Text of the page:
I had no idea what I was going to write about this month. I felt like I’d done it all. Then I read Jenny’s post from Brené Brown (If you haven’t read it, it’s HERE). #7 hit me in the heart. See, I’d forgotten. Vulnerability is my super-power.
I went through a pretty traumatic childhood and then bad decisions on my part left me with thick armor. At one point in my life, I was afraid of good things happening, because I thought the Universe wanted balance, and that meant something bad was coming. Yeah, sad, I know.
My natural buoyancy pulled me out of the sludge. I’m not special; no one gets through life without being battered, besieged and challenged. I mention it only to give context.
This is about being open, laying out what you have to say on the page. I’ve heard writers who were afraid to write what was in their heart, for fear of what family and friends would think. Hell, what perfect strangers would think! (Because that’s what reviews are, right?) I get their fear. I really do.
But think back, to when you first decided to write. What did you choose to write? I don’t care if you wrote Paranormal, Rom Com, Sci-fi, or end-of-the-world dystopian–I know one thing. Deep down in the conflict of that work, you were writing what was in your heart. Genre doesn’t matter—that’s just how our brain chooses to cover our heart’s exposure.
I’m here to challenge you to open yourself. Lay yourself bare in your writing. Strip off the mask we all wear. Why?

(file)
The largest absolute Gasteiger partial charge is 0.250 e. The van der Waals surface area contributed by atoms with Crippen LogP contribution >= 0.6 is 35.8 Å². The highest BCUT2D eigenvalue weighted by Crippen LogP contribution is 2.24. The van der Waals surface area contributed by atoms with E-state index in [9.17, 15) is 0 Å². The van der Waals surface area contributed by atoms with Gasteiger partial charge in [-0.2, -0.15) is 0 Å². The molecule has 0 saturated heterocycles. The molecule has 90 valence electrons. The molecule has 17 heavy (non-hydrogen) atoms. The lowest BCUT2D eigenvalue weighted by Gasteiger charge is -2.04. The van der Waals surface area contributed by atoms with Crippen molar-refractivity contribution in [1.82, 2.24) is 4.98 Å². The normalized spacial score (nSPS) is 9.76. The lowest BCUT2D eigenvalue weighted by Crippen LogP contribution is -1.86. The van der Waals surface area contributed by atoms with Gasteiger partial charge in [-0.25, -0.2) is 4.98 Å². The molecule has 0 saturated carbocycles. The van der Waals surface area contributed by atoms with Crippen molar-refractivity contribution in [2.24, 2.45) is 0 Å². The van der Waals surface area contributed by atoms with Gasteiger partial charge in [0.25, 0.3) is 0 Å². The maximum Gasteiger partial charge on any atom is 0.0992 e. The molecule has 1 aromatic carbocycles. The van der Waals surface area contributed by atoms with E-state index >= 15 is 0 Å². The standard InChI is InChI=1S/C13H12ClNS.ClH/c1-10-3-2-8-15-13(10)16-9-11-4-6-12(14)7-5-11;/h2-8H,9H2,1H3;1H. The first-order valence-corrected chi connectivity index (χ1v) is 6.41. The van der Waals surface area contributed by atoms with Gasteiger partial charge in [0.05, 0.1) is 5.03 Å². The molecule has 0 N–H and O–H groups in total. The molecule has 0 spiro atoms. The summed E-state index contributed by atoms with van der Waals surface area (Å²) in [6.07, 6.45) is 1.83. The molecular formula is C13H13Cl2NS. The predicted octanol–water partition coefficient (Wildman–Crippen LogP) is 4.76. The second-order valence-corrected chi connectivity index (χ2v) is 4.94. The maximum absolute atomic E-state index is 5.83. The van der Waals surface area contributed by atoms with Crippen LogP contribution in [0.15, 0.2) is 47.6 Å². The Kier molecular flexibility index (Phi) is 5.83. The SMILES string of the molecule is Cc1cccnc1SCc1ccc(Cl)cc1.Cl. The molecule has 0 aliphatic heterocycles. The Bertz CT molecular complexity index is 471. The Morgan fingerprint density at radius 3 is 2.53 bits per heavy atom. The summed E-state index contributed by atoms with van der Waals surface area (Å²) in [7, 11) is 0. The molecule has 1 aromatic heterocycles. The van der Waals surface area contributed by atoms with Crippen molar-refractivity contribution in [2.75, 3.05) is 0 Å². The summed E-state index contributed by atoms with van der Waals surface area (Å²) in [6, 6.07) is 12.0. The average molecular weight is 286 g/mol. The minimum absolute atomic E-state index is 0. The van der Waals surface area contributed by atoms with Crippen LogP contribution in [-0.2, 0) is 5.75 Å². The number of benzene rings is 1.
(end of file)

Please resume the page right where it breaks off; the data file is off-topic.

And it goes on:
- Because you want to. Dig deep—you know it’s true.
- Because that’s the best writing you’ll ever do.
- Because that’s why readers read—they want to connect, on an emotional level with other humans. Here’s proof. What books are on your keeper shelf? I’ll bet if you were to look, you could tell me what each book meant to you—what chord it touched in your heart.
- Because readers will love and respect you for it. Our heroes are, after all, those who risked it all, in spite of the dangers and the odds. Right?
- Because it’s good for your soul, putting out your truth out there in black and white that will exist after you’re gone. But also because, when people tell you your work touched them, it’s the hand clasp you needed when you wrote it. We all need those. The world needs those. Desperately.
This is a risk. It’s scary. Believe me, I know.
I wrote a book to my sister, my soul-mate, whom I lost at 32 to cancer. There is nothing autobiographical about Days Made of Glass, but the bond between the two sisters is one I shared with Nancy. I had to wait 15 years until I thought I was good enough to write it. I opened my heart and spilled the contents on the page. I couldn’t do anything less and do the book, and my sister, justice.
And guess what? That book is the highest rated of any I ever wrote. I had readers contact me, and tell me what it meant to them.
Isn’t that why we write?
Go. Be brave. Be vulnerable. I promise you it’ll be worth it.
Have you risked being vulnerable in your writing? Have I convinced you to try?
Shared blood defines a family, but spilled blood can too.
Harlie Cooper raised her sister, Angel, even before their mother died. When their guardian is killed in a fire, rather than be separated by Social Services, they run. Life in off the grid in L.A. isn’t easy, but worse, there’s something wrong with Angel.
Harlie walks in to find their apartment scattered with shattered and glass and Angel, a bloody rag doll in a corner. The doctor orders institutionalization in a state facility. Harlie’s not leaving her sister in that human warehouse. But something better takes money. Lots of it.
When a rep from the Pro Bull Riding Circuit suggests she train as a bullfighter, rescuing downed cowboys from their rampaging charges, she can’t let the fact that she’d be the first woman to attempt this stop her. Angel is depending on her.
It’s not just the danger and taking on a man’s career that challenges Harlie. She must learn to trust—her partner and herself, and learn to let go of what’s not hers to save.
A story of family and friendship, trust and truth.